Eye infections are serious infections because loss of vision may occur. Eye infections are named for their anatomical site, that is conjunctivitis affects the conjunctiva, uveitis affects the uveal tract (iris, ciliary body, choroid, and retina), and endophthalmitis affects the vitreous or aqueous humor that occupies most of the space within the eye. Adjacent structures can be involved in which case the compound names are used such as keratoconjunctivitis and chorioretinitis.
Most eye infections are caused by bacteria and viruses, although some fungal and parasitic infections occur as well. Some symptoms associated with eye infections, for example, “a red eye,” can be caused by other diseases such as autoimmune uveitis, acute angle glaucoma, and traumatic corneal ulcer.
Conjunctivitis is typically caused by an infection of the conjunctiva but allergic and chemical conjunctivitis also occur. It is useful to consider infectious conjunctivitis according to the age of the patient, namely neonatal conjunctivitis (from birth to 4 weeks of age) and adult conjunctivitis (older children to older adults) separately as the mode of acquisition and the types of causative microbes differ.
Ophthalmia neonatorum is another name for neonatal conjunctivitis caused by either Neisseria gonorrhoeae or Chlamydia trachomatis. The original use of the term “ophthalmia neonatorum” referred to gonococcal conjunctivitis but current common usage includes chlamydial conjunctivitis as well.
Trachoma is the world’s leading cause of preventable blindness. It is a conjunctivitis caused by certain strains of C. trachomatis. Because of its importance, it is discussed separately in the next section.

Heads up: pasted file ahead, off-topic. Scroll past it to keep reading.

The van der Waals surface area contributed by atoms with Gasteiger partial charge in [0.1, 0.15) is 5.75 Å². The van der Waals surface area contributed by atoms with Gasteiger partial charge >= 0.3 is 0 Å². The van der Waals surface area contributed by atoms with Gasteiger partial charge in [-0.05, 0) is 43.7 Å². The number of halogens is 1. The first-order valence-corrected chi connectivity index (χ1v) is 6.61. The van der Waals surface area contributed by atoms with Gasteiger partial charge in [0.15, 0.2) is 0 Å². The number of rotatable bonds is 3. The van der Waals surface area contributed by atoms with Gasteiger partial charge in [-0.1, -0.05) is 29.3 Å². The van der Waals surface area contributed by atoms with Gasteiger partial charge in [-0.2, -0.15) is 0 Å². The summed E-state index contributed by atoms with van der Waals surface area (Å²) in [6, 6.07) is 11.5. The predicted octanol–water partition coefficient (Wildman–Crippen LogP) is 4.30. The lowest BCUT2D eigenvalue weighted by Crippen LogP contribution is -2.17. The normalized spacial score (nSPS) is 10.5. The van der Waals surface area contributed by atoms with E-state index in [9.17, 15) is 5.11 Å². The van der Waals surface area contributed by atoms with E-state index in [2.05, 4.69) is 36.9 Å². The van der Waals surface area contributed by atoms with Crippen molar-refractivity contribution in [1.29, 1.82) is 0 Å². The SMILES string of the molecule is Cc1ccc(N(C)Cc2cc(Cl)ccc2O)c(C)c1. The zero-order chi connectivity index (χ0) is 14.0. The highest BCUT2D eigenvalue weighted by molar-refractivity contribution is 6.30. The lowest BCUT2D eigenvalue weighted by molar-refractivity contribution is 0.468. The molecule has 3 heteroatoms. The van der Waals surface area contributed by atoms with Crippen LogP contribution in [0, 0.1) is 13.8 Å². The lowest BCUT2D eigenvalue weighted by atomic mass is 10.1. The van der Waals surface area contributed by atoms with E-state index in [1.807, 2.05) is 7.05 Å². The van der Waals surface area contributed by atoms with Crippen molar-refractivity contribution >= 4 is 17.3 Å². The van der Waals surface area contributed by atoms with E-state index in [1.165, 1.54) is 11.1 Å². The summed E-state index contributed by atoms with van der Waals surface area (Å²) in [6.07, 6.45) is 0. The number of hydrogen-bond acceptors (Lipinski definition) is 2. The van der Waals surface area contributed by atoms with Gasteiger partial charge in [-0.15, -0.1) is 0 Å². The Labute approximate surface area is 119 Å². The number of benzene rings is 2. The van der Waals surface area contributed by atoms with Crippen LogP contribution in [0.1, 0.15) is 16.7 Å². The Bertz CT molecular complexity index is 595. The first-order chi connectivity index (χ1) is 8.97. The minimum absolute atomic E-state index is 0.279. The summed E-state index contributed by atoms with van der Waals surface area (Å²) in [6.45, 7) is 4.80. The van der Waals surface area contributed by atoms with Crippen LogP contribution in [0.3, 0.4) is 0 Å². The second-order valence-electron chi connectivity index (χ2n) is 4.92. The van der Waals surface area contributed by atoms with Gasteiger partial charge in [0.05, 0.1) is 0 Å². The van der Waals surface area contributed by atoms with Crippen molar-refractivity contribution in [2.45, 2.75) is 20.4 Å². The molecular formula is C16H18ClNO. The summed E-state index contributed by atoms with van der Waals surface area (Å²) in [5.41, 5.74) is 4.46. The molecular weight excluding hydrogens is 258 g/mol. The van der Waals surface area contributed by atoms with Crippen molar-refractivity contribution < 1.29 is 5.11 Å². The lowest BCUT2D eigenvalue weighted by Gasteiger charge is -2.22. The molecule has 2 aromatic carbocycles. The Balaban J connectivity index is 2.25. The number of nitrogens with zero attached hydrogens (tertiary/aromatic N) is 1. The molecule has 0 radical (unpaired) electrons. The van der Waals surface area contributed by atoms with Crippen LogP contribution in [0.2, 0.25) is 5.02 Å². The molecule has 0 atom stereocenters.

In neonatal conjunctivitis, the bacteria or viruses are acquired during passage through the birth canal. The neonatal infection is acquired from a mother who either has a symptomatic infection or who is an asymptomatic shedder of the organism.
In adult conjunctivitis, the bacteria or viruses are acquired either by direct contact with infected individuals or by fomites (inanimate objects such as towels) that carry the microbe. A common mode of transmission is a finger that contacts infected secretions and transfers the organism to the eye. Other risk factors include contact lens use and swimming in under-chlorinated pools.
The most characteristic clinical manifestations are a red eye (hyperemia) and a discharge. When the red eye manifests as visibly enlarged blood vessels, the eye is said to be “injected.” The discharge in bacterial conjunctivitis, such as gonococcal conjunctivitis, is typically copious and purulent (Figures 80–1 and 80–2), whereas in chlamydial conjunctivitis it is less copious and watery (Figure 80–3). Gonococcal conjunctivitis can be very severe and cause corneal ulceration, scarring, and blindness. Itching, lid edema, and light sensitivity may also occur.
Gonococcal conjunctivitis in neonate (ophthalmia neonatorum). Note purulent ...